Cannabis Border Interceptions Decreasing
- Since 2011, interceptions of cannabis along U.S. borders have fallen 89%, reflecting the convergence of changing social, economic, and legal developments.
- The southern border continues to account for almost all the interceptions (99%), though it has also seen the steepest decline (90%) of them since 2011.
- The decrease in southern interceptions is likely attributable to a range of factors: falling demand for illicit cannabis in states with legal medical and adult use programs, less appeal for traditionally lower-quality cannabis from Mexico or other southern countries than for domestically cultivated products, and increased border enforcement efforts raising the risk of interdiction.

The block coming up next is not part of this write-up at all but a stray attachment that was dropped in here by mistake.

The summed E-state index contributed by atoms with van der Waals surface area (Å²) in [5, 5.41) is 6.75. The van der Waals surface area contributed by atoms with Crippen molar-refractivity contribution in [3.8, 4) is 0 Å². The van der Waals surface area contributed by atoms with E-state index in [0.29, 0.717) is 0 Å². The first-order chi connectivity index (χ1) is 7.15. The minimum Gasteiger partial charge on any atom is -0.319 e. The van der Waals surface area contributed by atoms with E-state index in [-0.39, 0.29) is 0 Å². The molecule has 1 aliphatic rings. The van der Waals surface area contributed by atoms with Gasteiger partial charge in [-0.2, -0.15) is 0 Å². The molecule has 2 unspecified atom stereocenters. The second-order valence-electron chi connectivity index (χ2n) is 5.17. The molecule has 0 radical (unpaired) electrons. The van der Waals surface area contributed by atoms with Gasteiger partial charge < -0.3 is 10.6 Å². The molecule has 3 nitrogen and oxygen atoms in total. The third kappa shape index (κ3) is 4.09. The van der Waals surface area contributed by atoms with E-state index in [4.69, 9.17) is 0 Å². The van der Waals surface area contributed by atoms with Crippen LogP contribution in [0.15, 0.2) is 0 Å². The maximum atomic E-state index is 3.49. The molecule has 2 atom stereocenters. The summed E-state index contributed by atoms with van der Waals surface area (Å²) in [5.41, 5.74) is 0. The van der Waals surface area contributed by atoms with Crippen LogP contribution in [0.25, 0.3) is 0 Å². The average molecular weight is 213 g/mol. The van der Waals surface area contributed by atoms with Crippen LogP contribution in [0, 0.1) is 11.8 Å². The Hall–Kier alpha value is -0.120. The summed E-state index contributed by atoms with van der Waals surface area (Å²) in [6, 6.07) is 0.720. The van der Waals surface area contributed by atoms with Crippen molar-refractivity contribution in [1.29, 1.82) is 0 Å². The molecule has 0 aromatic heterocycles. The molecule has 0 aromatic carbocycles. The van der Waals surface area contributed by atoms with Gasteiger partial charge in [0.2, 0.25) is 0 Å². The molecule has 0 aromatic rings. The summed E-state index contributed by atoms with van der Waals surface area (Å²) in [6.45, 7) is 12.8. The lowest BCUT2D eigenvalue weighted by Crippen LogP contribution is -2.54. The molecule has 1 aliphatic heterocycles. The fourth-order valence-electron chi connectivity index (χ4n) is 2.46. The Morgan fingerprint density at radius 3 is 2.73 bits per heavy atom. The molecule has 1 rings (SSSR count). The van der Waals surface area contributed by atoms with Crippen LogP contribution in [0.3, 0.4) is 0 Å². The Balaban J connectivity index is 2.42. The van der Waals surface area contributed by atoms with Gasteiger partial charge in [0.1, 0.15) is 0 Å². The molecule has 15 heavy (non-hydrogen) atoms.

- Conversely, interceptions at the norther border increased 113% between 2018 and 2019, reflecting Canada’s nationwide adult-use legalization in 2018 and the appeal of its reputed high-quality cannabis.
- The data suggest that legalization is having a major disruptive effect on international cannabis smuggling operations aimed at the U.S., and underscores American consumer preference for regulated cannabis products where available and competitively priced.